In fact, I can’t think of a single trader for whom the spot VIX is absolutely essential. For any optionable asset, whether a stock, ETF, commodity, or index, the implied volatility of the individual options being traded are easily calculated, and are far more important than the VIX snapshot. I frequently trade VIX futures, but even in that case I don’t regard the spot VIX as a crucial piece of information, since I’m primarily interested in the term structure of the futures, not the blips in the 30-day spot statistic. I think the reason the spot VIX has because so popular is that we’re all a bit lazy sometimes, and will tend to opt for the simplest, most accessible broad barometer available. The commentariat could easily replace VIX with SPX at-the-money implied volatility and lose nothing in translation.

Adam is ready, in a tongue-in-cheek way, to ban the spot VIX. I concur. If someone wants to comment about goings-on in the VIX products (which have their own conceptual barriers to entry) in an intelligent way, I’m happy to listen. But using the VIX for general market commentary is like revving up your SUV just to walk the dog.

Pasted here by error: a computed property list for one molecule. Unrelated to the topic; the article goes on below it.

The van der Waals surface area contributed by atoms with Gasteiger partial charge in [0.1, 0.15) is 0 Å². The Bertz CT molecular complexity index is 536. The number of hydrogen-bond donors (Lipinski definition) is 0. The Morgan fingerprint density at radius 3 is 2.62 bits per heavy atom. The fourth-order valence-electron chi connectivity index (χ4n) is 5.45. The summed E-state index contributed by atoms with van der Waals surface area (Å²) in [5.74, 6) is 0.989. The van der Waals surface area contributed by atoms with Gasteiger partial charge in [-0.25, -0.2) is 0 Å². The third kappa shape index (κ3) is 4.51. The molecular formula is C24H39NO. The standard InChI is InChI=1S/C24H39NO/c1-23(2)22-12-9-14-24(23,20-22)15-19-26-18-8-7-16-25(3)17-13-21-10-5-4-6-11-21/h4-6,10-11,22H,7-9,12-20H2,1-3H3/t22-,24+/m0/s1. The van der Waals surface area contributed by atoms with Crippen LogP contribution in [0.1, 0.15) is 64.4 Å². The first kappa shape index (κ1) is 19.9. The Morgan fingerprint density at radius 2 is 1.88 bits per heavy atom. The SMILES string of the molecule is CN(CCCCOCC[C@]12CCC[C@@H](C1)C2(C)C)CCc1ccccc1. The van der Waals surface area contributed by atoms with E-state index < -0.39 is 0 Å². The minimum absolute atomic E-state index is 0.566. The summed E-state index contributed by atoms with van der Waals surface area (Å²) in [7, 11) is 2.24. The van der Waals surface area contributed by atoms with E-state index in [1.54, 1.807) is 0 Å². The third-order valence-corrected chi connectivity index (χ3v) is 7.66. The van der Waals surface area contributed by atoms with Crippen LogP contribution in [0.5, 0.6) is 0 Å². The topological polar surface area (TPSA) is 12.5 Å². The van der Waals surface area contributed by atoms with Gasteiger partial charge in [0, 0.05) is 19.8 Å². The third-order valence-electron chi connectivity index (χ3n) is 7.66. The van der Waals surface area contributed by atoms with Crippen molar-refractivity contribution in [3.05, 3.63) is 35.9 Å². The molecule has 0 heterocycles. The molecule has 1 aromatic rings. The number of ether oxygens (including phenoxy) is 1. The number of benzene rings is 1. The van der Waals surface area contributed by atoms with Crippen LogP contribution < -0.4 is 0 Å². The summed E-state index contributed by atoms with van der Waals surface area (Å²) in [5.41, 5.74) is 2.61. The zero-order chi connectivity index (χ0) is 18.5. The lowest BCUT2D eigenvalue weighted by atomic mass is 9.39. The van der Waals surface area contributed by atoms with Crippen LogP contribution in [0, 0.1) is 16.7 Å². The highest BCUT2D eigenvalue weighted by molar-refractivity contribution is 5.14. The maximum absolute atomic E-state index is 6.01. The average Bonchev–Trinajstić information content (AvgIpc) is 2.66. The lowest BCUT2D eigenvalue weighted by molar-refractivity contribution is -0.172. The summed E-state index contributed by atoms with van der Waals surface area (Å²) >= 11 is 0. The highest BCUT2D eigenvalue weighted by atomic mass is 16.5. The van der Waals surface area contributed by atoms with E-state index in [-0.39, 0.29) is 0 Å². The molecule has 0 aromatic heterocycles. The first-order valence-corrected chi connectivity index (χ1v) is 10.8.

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12 Comments For This Post

  1. Mark Wolfinger Says:

    Sometimes the writer is just seeking publicity and web traffic. The banter doesn’t have to be accurate – just controversial.


  2. jb Says:

    I obviously agree will all that you say especially when we are talking about a spike in the VIX on the same day there is a selloff. But, there is something to the fact that an elevated VIX on a sticky basis (compared to say its average) will sooner rather than later lead to some selling – simply because people are buying more puts and so it can be a sentiment indicator. Ofcourse the sentiment being indicated can be wrong and the people buying puts can lose but the point is it can be used in a predictive way (with the same pros/cons and success probability of any other technical indicator, perhaps).

  3. Chris McKhann Says:

    Great post – I totally agree

  4. blingsholes Says: